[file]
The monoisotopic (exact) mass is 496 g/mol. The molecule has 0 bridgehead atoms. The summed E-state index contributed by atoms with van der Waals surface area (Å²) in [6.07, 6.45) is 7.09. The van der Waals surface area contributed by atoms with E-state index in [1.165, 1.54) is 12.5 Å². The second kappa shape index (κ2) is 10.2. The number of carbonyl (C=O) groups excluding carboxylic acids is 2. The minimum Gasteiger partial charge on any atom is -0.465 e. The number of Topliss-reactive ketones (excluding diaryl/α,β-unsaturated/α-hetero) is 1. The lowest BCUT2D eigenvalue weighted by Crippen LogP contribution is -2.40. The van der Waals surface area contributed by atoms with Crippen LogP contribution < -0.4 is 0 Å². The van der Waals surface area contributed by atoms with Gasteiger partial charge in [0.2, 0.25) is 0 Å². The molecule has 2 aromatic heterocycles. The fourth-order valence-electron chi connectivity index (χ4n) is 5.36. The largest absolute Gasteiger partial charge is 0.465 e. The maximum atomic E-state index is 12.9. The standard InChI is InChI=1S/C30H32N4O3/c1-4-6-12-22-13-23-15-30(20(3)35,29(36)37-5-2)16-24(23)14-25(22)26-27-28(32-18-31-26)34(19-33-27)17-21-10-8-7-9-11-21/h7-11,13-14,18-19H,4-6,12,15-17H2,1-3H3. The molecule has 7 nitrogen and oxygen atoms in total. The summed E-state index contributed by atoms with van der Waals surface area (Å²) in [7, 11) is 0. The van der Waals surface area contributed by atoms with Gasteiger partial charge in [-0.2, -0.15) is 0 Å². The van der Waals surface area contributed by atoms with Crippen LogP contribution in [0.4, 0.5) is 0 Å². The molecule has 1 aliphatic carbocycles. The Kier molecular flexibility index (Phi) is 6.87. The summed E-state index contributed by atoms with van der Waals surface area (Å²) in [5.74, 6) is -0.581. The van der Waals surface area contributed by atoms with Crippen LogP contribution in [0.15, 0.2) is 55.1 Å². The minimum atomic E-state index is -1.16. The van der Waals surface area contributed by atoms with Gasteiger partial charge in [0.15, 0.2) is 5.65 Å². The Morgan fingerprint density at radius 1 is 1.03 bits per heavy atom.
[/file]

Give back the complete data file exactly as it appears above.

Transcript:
The monoisotopic (exact) mass is 496 g/mol. The molecule has 0 bridgehead atoms. The summed E-state index contributed by atoms with van der Waals surface area (Å²) in [6.07, 6.45) is 7.09. The van der Waals surface area contributed by atoms with E-state index in [1.165, 1.54) is 12.5 Å². The second kappa shape index (κ2) is 10.2. The number of carbonyl (C=O) groups excluding carboxylic acids is 2. The minimum Gasteiger partial charge on any atom is -0.465 e. The number of Topliss-reactive ketones (excluding diaryl/α,β-unsaturated/α-hetero) is 1. The lowest BCUT2D eigenvalue weighted by Crippen LogP contribution is -2.40. The van der Waals surface area contributed by atoms with Crippen LogP contribution < -0.4 is 0 Å². The van der Waals surface area contributed by atoms with Gasteiger partial charge in [0.2, 0.25) is 0 Å². The molecule has 2 aromatic heterocycles. The fourth-order valence-electron chi connectivity index (χ4n) is 5.36. The largest absolute Gasteiger partial charge is 0.465 e. The maximum atomic E-state index is 12.9. The standard InChI is InChI=1S/C30H32N4O3/c1-4-6-12-22-13-23-15-30(20(3)35,29(36)37-5-2)16-24(23)14-25(22)26-27-28(32-18-31-26)34(19-33-27)17-21-10-8-7-9-11-21/h7-11,13-14,18-19H,4-6,12,15-17H2,1-3H3. The molecule has 7 nitrogen and oxygen atoms in total. The summed E-state index contributed by atoms with van der Waals surface area (Å²) in [7, 11) is 0. The van der Waals surface area contributed by atoms with Gasteiger partial charge in [-0.2, -0.15) is 0 Å². The van der Waals surface area contributed by atoms with Crippen LogP contribution in [0.4, 0.5) is 0 Å². The molecule has 1 aliphatic carbocycles. The Kier molecular flexibility index (Phi) is 6.87. The summed E-state index contributed by atoms with van der Waals surface area (Å²) in [5.74, 6) is -0.581. The van der Waals surface area contributed by atoms with Crippen LogP contribution in [0.15, 0.2) is 55.1 Å². The minimum atomic E-state index is -1.16. The van der Waals surface area contributed by atoms with Gasteiger partial charge in [0.15, 0.2) is 5.65 Å². The Morgan fingerprint density at radius 1 is 1.03 bits per heavy atom.